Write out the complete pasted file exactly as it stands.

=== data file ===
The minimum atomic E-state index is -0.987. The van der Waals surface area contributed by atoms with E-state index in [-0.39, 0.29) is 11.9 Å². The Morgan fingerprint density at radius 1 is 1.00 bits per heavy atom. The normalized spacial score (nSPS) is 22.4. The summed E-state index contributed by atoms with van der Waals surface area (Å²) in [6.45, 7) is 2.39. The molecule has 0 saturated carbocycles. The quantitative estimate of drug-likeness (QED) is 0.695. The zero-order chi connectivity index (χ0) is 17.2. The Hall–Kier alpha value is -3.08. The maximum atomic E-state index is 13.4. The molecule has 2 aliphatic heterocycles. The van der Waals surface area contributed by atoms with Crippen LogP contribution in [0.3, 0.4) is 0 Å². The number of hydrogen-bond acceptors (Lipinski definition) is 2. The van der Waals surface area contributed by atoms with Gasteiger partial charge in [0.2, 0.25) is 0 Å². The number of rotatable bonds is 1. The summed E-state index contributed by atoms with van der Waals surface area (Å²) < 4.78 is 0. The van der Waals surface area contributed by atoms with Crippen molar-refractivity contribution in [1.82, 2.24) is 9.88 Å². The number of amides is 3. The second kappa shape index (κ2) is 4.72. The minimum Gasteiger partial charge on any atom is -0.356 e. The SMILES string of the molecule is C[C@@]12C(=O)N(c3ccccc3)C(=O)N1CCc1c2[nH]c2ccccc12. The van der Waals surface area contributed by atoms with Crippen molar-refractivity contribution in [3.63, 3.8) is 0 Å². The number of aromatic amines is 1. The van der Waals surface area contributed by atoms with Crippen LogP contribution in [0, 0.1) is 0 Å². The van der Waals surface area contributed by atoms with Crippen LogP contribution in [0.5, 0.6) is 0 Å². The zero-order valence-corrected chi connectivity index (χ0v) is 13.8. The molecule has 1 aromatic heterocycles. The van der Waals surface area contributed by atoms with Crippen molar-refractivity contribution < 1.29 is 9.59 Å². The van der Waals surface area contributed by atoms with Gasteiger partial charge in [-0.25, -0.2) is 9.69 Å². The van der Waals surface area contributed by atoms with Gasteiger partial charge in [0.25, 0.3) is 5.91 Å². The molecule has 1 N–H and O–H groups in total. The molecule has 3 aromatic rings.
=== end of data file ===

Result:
The minimum atomic E-state index is -0.987. The van der Waals surface area contributed by atoms with E-state index in [-0.39, 0.29) is 11.9 Å². The Morgan fingerprint density at radius 1 is 1.00 bits per heavy atom. The normalized spacial score (nSPS) is 22.4. The summed E-state index contributed by atoms with van der Waals surface area (Å²) in [6.45, 7) is 2.39. The molecule has 0 saturated carbocycles. The quantitative estimate of drug-likeness (QED) is 0.695. The zero-order chi connectivity index (χ0) is 17.2. The Hall–Kier alpha value is -3.08. The maximum atomic E-state index is 13.4. The molecule has 2 aliphatic heterocycles. The van der Waals surface area contributed by atoms with Crippen LogP contribution in [0.3, 0.4) is 0 Å². The number of hydrogen-bond acceptors (Lipinski definition) is 2. The van der Waals surface area contributed by atoms with Gasteiger partial charge in [0.2, 0.25) is 0 Å². The number of rotatable bonds is 1. The summed E-state index contributed by atoms with van der Waals surface area (Å²) < 4.78 is 0. The van der Waals surface area contributed by atoms with Crippen molar-refractivity contribution in [1.82, 2.24) is 9.88 Å². The number of amides is 3. The second kappa shape index (κ2) is 4.72. The minimum Gasteiger partial charge on any atom is -0.356 e. The SMILES string of the molecule is C[C@@]12C(=O)N(c3ccccc3)C(=O)N1CCc1c2[nH]c2ccccc12. The van der Waals surface area contributed by atoms with Crippen molar-refractivity contribution in [3.63, 3.8) is 0 Å². The number of aromatic amines is 1. The van der Waals surface area contributed by atoms with Crippen LogP contribution in [0, 0.1) is 0 Å². The van der Waals surface area contributed by atoms with Crippen LogP contribution in [0.5, 0.6) is 0 Å². The zero-order valence-corrected chi connectivity index (χ0v) is 13.8. The molecule has 1 aromatic heterocycles. The van der Waals surface area contributed by atoms with Crippen molar-refractivity contribution < 1.29 is 9.59 Å². The van der Waals surface area contributed by atoms with Gasteiger partial charge in [-0.25, -0.2) is 9.69 Å². The van der Waals surface area contributed by atoms with Gasteiger partial charge in [0.25, 0.3) is 5.91 Å². The molecule has 1 N–H and O–H groups in total. The molecule has 3 aromatic rings.